The other two buttons are the Skill button and the Super button. The Skill button gives each character access to an universal, fast overhead attack and three different special moves, accessed by pushing it with back, forward or down respectively. Some special moves can be canceled into each other, and some can be canceled into super. However, what most—if not all—special moves have in common is that they can be dash-canceled on hit, by pressing forward twice in a quick succession.

The Super button has two separate uses: The first is to trigger each character’s super move; the second is to trigger a defensive burst, that can be used both while being hit by the opponent or blocking their assault. Both maneuvers cost the entirety of the super bar, which however refills pretty quickly during the match.

The Skill and Super button have no uses in the air, which means that each character has a grand total of eleven moves at their disposal (six normals, one universal overhead, three directional specials and a super move), with Crowrilla being the exception and having an additional air special.

Egg Dog - on the left - opens like an egg and reveals a long tongue-like tentacle for his super, hitting Power Hook Dog, on the right. The two are fighting in the playground stage, with other animals cheering for them.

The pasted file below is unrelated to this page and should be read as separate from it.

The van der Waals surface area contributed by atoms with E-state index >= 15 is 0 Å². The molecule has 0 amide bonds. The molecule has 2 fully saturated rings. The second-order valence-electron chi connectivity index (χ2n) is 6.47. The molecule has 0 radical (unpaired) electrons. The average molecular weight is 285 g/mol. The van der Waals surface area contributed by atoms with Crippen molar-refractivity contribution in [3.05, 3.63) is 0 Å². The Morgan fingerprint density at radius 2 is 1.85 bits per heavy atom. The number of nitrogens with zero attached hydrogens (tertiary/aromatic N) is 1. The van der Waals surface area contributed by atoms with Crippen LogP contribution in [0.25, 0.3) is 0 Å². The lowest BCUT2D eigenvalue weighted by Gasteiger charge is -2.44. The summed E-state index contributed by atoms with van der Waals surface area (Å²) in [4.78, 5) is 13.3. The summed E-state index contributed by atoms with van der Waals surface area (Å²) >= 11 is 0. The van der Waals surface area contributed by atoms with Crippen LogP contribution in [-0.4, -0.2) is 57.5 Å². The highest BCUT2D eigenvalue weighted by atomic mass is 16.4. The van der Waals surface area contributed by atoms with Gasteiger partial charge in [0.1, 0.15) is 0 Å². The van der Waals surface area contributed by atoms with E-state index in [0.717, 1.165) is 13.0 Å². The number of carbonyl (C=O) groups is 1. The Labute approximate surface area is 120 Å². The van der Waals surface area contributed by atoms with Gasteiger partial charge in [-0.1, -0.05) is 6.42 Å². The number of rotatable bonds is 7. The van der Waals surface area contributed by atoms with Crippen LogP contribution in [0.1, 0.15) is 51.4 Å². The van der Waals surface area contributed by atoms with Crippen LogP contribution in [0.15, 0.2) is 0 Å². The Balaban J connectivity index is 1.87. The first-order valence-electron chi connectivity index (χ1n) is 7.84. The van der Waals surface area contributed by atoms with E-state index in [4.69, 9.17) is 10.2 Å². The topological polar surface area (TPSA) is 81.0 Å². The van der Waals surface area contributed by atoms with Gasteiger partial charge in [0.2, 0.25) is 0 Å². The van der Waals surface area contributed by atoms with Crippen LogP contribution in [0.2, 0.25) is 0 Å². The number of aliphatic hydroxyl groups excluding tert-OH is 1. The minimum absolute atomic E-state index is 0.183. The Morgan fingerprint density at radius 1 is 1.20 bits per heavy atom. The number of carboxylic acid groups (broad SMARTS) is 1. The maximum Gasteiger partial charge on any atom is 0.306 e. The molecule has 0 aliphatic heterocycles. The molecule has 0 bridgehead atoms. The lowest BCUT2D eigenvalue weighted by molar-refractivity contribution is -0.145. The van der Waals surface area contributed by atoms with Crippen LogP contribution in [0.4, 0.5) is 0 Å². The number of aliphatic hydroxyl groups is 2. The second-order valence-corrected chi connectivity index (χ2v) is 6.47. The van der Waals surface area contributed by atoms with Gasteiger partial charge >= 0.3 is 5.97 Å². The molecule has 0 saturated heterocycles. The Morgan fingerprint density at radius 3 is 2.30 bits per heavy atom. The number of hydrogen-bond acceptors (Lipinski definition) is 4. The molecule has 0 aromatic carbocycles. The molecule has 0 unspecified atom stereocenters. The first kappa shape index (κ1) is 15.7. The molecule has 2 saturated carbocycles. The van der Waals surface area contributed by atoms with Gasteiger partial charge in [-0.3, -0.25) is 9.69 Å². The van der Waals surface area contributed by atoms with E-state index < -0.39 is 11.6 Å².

Egg Dog is a freaking eldritch Lovecraftian abomination. His super wasn’t something I was ready for.

Accessibility and auto-combos

The game isn’t hard to learn. The most complex part, execution wise, is definitely how and when to dash cancel to link attacks during a combo and what can be canceled into what for maximum damage. There is also a simplified mode that can be chosen in the character selection screen and allows for different autocombos by repeatedly tapping the Light or Heavy button in different sequences, much like Mortal Kombat dial-a-combos or Tekken strings.

The only downside of turning this mode on is that you aren’t able to mash Light attacks to confirm your hit before starting a combo, which might be detrimental if someone aspires to compete in the game.